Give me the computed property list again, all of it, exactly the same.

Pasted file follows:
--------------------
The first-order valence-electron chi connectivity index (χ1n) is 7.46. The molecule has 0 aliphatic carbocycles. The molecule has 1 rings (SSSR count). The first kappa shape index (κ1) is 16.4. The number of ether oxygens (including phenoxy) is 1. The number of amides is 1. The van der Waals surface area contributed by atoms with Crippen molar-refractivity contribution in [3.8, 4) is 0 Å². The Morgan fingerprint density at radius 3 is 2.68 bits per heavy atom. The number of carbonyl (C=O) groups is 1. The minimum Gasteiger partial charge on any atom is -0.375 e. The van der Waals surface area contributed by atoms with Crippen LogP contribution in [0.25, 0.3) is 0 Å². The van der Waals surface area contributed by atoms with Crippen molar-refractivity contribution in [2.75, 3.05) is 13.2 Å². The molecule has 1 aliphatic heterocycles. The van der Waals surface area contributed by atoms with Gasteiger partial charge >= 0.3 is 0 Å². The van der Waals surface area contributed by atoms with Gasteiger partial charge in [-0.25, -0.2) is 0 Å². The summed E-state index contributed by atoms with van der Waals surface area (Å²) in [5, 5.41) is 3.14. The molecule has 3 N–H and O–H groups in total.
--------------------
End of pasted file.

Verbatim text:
The first-order valence-electron chi connectivity index (χ1n) is 7.46. The molecule has 0 aliphatic carbocycles. The molecule has 1 rings (SSSR count). The first kappa shape index (κ1) is 16.4. The number of ether oxygens (including phenoxy) is 1. The number of amides is 1. The van der Waals surface area contributed by atoms with Crippen molar-refractivity contribution in [3.8, 4) is 0 Å². The Morgan fingerprint density at radius 3 is 2.68 bits per heavy atom. The number of carbonyl (C=O) groups is 1. The minimum Gasteiger partial charge on any atom is -0.375 e. The van der Waals surface area contributed by atoms with Crippen LogP contribution in [0.25, 0.3) is 0 Å². The van der Waals surface area contributed by atoms with Crippen molar-refractivity contribution in [2.75, 3.05) is 13.2 Å². The molecule has 1 aliphatic heterocycles. The van der Waals surface area contributed by atoms with Gasteiger partial charge >= 0.3 is 0 Å². The van der Waals surface area contributed by atoms with Gasteiger partial charge in [-0.25, -0.2) is 0 Å². The summed E-state index contributed by atoms with van der Waals surface area (Å²) in [5, 5.41) is 3.14. The molecule has 3 N–H and O–H groups in total.